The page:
Why is the struggle changing? Why are perceptions of it changing? In large part through the cellular work of social media.
A week or two back Joseph Dana, an American-Israeli journalist, came to New York and showed the sensational video of Adeeb Abu Rahmah confronting the soldiers in Bil’in– a video that has all the transformative power of the legends of the American civil rights movement.
Two days ago Dana gave a talk on the theme of social media at the Jerusalem Fund in Washington on Tuesday called Video from the Front Lines. Measured and factual, it was addressed to the new audience: “Everyone here in internet world.” For at a time when the peace process is dead in the water, this is an area of real progress.
Notice his description at 26 and 27 minutes or so of the nature of this collective punishment. The Skunk is a chemical the Israeli soldiers shoot randomly into Palestinian villages, it gets on to people’s skin with a noxious smell and they can’t wash it off for three weeks. He shows photographs of the Israelis’ repeated invasions of the occupied Palestinian village of Nil’in after they had killed a ten-year-old boy and the Palestinians had demonstrated their outrage at the killing.
Dana explained how Israel’s only recourse to Palestinian nonviolence is to crush resisting villages and try and make the response violent, so that the resistance can then be processed and contained. He showed this photo of the tear gas blanketing the sky over the village due to a new Israeli device that shoots off scores of tear-gas canisters in no time, inside the village itself.
“It’s really not fun… [Though] it’s quite pretty to photograph. It’s really chaotic…
“Oftentimes the Israelis are trying to paint these demonstrations as violent because of the stone-throwings.”
The villages’ popular committees are against youths’ stonethrowing, as it plays into the Israelis’ hands. But how to quell stonethrowing? Two months ago I went to Bil’in and watched the “cycle of violence:” I saw the occupying soldiers being aggressive against peaceful Palestinian villagers, I saw the young men crying Allahu Akbar as they took great risk to throw stones at the soldiers. I saw the international photographers rushing after them, wearing white vests so that the soldiers wouldn’t shoot them.
Dana pointed out that stone-throwing is inevitable given the brute force of collective punishment. The Israeli court system has a 97 percent incarceration rate when it comes to Palestinian protest, and an average trial length of 13 minutes. What an outrage. If they put your father away under such a process, what would you do? He said that most injuries caused by the stones are to Palestinians themselves, because there are usually activists between stonethrowers and soldiers. I’m not condoning; I don’t think stonethrowing achieves anything. But to think for one second that American teenagers would do any differently under similar circumstances… (And yes, if these demonstrations were happening in occupied Afghanistan, I believe we would read more about them in the mainstream than we do about the Israeli occupation.)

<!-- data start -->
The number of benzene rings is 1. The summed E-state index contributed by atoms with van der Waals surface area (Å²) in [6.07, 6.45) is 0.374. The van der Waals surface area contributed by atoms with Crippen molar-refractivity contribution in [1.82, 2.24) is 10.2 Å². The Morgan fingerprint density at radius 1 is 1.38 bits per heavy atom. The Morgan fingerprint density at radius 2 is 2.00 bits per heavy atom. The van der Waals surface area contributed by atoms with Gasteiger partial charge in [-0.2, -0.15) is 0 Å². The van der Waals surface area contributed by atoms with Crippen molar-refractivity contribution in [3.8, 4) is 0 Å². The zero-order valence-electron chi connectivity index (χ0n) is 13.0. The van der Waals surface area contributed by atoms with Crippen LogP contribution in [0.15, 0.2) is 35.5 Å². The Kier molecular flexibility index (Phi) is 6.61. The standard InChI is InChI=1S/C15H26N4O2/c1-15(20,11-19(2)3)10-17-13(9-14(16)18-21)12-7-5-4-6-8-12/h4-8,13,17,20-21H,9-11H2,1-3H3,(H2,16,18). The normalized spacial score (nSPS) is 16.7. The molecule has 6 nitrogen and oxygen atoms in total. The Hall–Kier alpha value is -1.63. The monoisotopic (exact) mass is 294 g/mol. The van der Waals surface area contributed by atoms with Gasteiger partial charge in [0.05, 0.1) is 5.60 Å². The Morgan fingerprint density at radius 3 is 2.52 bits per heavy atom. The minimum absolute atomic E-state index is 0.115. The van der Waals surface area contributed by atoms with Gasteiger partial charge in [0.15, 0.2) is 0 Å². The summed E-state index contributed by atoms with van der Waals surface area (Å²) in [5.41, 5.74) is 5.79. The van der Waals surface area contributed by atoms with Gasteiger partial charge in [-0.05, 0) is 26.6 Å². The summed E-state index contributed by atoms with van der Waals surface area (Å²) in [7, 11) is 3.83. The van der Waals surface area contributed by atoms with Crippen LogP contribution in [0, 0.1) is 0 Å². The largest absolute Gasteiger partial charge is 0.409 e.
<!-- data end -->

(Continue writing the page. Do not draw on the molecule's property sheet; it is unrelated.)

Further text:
Palestinian protesters pulling down a section of the wall on the anniversary of the Berlin wall’s fall.
Dana also spoke of coexistence. How astonishing that despite the radicalized environment, the Popular Committees have called for the release of Gilad Shalit, and they regularly do so in Hebrew statements to the invading Israeli soldiers….
And this experience has transformed Dana himself:
“I’m going to Nil’in every Friday… If you ask me why I am doing this, I would say I’m against the occupation, these are my friends. It’s just that simple, it’s not some grand political platform I’m trying to disseminate. It’s that these are my friends. We talk about the sports, we talk about the weather.”
He is regularly invited into Palestinian homes in the midst of all this to eat and rest. “I ask myself if I would have the moral clarity to behave as the Palestinians do if I were in their situation.” Would Israelis do such a thing in Tel Aviv if Palestinian soldiers were gobbling their lands? (I think not; I think we are dealing with cultural issues here, including the Jewish history of ghettoization and, yes, the hospitality tradition…)
Yes the peace process is going nowhere; but Dana has noticed that the simple message he is bringing to the U.S. is having a profound effect on audiences. And it is difficult for him not to be hopeful when he sees their response to evidence of the grassroots movement of Israelis and Palestinians building friendships and a means of co-existence. The battle in the U.S. is to get these people oxygen, give oxygen to the new model of coexistence.
Look at the photo below that Dana showed, of an Israeli hugging a Palestinian (both men on the ground) to try and prevent the man from being arrested, and tell me that new ways of being are not emerging.